In Singapore, the challenges of overcrowded and ageing transport infrastructure coupled with the country’s “smart nation” ambitions prompted the development of the Fusion Analytics for Public Transport Emergency Response (FASTER) initiative. With FASTER, anonymised location-based information is collected and combined with fare card transactions and video feeds from stations to identify overcrowding. When crowds are detected, additional buses are deployed and messages are relayed to customers allowing them to plan accordingly. These data provide detailed models of how users move through the city, helping the government to understand traffic patterns, how the transport network is used and issues to address with the network.

The third and final set of behaviours in the DDPS framework for applying data to generate public value is that of “evaluation and monitoring”. A DDPS recognises that ongoing evaluation and monitoring is enhanced through the application of relevant data. These activities focus on measuring and analysing activity that has already happened. While a reaction to this may take place in the short term, the purpose of this activity may also stand alone as a reflection on what has been achieved or grow in value after some time when it is used to inform a new purpose.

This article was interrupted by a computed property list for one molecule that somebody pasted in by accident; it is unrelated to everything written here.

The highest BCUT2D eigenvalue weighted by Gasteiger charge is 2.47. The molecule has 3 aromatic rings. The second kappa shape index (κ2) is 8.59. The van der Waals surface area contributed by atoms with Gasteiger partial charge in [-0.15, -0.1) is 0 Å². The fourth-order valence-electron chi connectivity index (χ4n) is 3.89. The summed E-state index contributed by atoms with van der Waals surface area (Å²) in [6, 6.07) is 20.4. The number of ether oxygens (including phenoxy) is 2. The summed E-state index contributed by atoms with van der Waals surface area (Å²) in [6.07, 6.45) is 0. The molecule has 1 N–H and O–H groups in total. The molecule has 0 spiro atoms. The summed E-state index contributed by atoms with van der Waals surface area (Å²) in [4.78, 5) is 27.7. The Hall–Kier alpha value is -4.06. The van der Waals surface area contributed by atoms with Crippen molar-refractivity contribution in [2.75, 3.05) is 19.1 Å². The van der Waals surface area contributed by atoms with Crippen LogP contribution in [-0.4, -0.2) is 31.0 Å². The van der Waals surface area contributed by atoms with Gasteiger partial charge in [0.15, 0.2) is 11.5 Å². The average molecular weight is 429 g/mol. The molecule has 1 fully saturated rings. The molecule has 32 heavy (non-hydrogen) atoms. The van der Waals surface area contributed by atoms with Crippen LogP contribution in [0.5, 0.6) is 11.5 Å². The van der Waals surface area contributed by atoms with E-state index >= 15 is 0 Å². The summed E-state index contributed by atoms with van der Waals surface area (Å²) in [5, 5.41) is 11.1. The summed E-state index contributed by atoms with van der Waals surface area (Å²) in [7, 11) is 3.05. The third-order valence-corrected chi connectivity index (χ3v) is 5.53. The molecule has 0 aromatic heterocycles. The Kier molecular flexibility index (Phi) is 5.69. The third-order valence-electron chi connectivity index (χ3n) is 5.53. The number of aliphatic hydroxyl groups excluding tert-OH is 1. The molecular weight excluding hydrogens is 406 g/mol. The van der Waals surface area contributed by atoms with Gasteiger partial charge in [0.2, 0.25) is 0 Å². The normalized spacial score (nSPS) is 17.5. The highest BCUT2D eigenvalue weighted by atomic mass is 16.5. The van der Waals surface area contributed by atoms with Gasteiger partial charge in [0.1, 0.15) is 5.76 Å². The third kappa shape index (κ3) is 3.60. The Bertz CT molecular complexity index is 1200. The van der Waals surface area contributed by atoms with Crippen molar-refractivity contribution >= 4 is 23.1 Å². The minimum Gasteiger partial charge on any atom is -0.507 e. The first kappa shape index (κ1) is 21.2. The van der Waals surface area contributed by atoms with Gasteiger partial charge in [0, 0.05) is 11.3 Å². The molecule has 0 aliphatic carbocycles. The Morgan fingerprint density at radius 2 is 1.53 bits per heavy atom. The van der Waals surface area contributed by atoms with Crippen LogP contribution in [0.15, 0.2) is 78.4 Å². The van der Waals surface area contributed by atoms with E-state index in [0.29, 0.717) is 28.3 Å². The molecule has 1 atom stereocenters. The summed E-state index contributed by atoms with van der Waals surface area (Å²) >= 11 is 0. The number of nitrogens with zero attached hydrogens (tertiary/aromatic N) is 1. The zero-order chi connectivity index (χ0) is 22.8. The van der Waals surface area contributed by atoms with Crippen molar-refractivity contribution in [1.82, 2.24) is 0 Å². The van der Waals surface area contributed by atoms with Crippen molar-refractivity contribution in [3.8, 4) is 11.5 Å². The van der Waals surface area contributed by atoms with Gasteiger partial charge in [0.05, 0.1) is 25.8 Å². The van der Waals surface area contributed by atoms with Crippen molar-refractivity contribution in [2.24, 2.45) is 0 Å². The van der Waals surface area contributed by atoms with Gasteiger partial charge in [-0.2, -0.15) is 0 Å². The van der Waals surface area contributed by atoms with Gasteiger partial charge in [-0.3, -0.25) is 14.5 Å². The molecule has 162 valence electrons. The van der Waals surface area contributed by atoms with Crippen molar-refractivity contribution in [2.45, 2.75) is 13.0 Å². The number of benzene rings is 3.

The evaluation of performance and monitoring of a real-time data society is closely tied to the “delivery” activities discussed in the previous section. The data generated in this phase inform the “anticipation and planning” of subsequent projects. This phase is critical in shaping the pace of decision making, targeting of investment and capacity to respond to change. Crucially, the perspective in this section is that data in the public sector lead to an understanding of performance, so that an iterative approach to either the ongoing refinement of activity or subsequent planning follows. This is not simply reporting for the sake of reporting.

A DDPS fosters an environment in which data about real-time policy interventions are available. Policy makers no longer have to wait for monthly or quarterly updates in areas such as migration, unemployment and demographics, because the data they need are becoming available, and accessible, at a higher frequency. Consequently, this provides better insights into the policy process and enables quick policy adjustments in the short term, resulting in increased accountability and continuous improvement in the mid- and long terms.

This highlights the interconnectedness between the different dimensions of the DDPS value framework and underscores how important it is that no “anticipation and planning” or “delivery” should take place without considering the question of how activity will be evaluated, performance monitored and impact measured. In light of that, this section will consider policy evaluation, operational performance, demonstrating return on investment, and accountability and transparency. The kind of data activities that will be discussed are those which look to allow the measurement of impact, the auditing of decisions and the monitoring of performance.